When I was a kid we had plenty of time for recreation.
Television didn’t arrive in Brisbane until 1959 and, even then, was limited in programming and broadcast times. So, unlike today’s youngsters, much of our time was spent outdoors.
My parents decided, when I was about eight years old, that my recreation periods should have some semblance of organisation. I found myself learning to play the piano, attending elocution lessons and learning to play tennis.
Piano lessons took place before school on a Friday morning. This meant that, by the time I had had my lesson and walked from the teacher’s house to school, I missed the Friday morning school assembly. I didn’t mind that. Assembly or “Parade” involved the entire student body assembling in class groups on the parade ground at the front of the school. We did this every day, weather permitting. Each class of about 40 students stood in three straight lines, in the ‘at ease’ position, feet apart and hands behind backs, until called to Attention. Then the National Anthem would be played, the flag unfurled and the Pledge of Allegiance to Queen and Country was recited. After the Headmaster made any necessary announcements, each class would make a smart right turn and march like soldiers to the classrooms. Anyone not marching properly would be chastised, with the whole class likely to incur a lunchtime marching practice. Oh no, I didn’t mind missing out on assembly.
I quite enjoyed my piano lessons and kept it up for about six years before the work load of high school and the advent of the Beatles caused me to lose interest.
Tennis lessons were fun too. Once I had learned for two years, I realised I knew enough to enjoy a game but that I was never going to be the next Wimbledon champ. Why waste my Saturday mornings and Mum’s money on the lessons for any longer? Anyway Saturday mornings were when I made my extra income from collecting bottles. (See I is for Income.)
Elocution lessons were an after school event. On a Monday afternoon I was to walk to the teacher’s house, have my lesson with about six other kids, and then walk home. Elocution lessons were, according to my mother, supposed to teach me how to speak “like a lady”. These days I guess they would be called speech and drama lessons.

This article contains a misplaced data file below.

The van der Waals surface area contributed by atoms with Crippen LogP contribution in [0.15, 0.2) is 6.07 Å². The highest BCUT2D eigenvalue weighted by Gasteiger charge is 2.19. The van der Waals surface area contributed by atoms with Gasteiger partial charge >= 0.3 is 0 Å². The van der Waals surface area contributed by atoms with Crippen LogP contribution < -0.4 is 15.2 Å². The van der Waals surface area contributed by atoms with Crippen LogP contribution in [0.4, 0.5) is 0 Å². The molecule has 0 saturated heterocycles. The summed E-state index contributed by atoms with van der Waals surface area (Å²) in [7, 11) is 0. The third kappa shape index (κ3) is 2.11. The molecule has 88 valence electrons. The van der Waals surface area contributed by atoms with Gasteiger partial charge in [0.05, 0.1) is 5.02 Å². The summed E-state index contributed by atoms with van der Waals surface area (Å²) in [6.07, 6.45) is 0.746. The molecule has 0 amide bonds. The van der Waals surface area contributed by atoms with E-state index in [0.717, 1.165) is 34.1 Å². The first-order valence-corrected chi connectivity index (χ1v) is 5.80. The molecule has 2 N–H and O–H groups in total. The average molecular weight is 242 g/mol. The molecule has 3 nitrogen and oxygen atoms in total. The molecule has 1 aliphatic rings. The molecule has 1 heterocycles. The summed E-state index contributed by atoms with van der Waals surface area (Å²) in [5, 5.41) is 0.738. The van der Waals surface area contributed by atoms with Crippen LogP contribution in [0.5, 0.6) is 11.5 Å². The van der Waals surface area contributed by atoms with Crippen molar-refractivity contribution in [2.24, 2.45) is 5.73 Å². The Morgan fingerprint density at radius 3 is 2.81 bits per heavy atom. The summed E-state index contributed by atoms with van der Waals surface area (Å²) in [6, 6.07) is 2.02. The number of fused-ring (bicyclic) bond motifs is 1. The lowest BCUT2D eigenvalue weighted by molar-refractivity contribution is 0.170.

I was a shy child. Within my family I was fine, but in the world at large I felt very small. I lived mostly in my own head, in the world of the stories that I read. In that world I was comfortable and capable. I would have loved to have been popular and to have been the centre of attention and have had heaps of friends. I looked at some of the girls at school who seemed so self assured and I would wonder why I couldn’t be as relaxed and confident as they were. I tried to melt into the background so that nobody would notice me, because I felt there were always eyes upon me, judging me and finding me wanting. When I met new people, I had a tendency to put my head down and speak to my shoes. When I had to present a project before the class, I would be physically ill beforehand.
At elocution lessons I was given a role to play. I didn’t have to be me. I could be this new character and it was wonderful. At the end of each semester we put on a performance for the parents. I just loved it.
Later, when I was a teacher (yes…me…the kid who used to throw up if I had to stand before the class), I used stories and drama as a base for many of my curriculum units. I found that, just as it had for me, the drama brought quiet strength to the shy students and allowed them to show themselves to the group without being judged. The children loved it and threw themselves enthusiastically into their learning. It was a most successful method of engaging my students.
I did, twice, skip elocution lessons. I spent the two shillings Mum had given me to pay for the lessons on a bag of lollies, and met my friend Carol in the park. We sat there under the big Moreton Bay fig tree and gorged ourselves. I was caught, of course, and threatened with immediate removal from the class. Yikes!
Those lessons were a drain on my free time, but they gave me something far more precious. They gave me a sense of Myself. They helped me to see that I could be whoever I wanted to be. I was still shy. I was still awkward and self-conscious, but I could step into the world with more confidence. Many times I approached difficult situations as if they were roles I had to play. After a while, I would find that the mask of the actor would slip away and I, myself, was coping with the situation.
To this day, I give thanks that my mother made me take those Elocution lessons and I hope that, for her sake, I speak like a lady.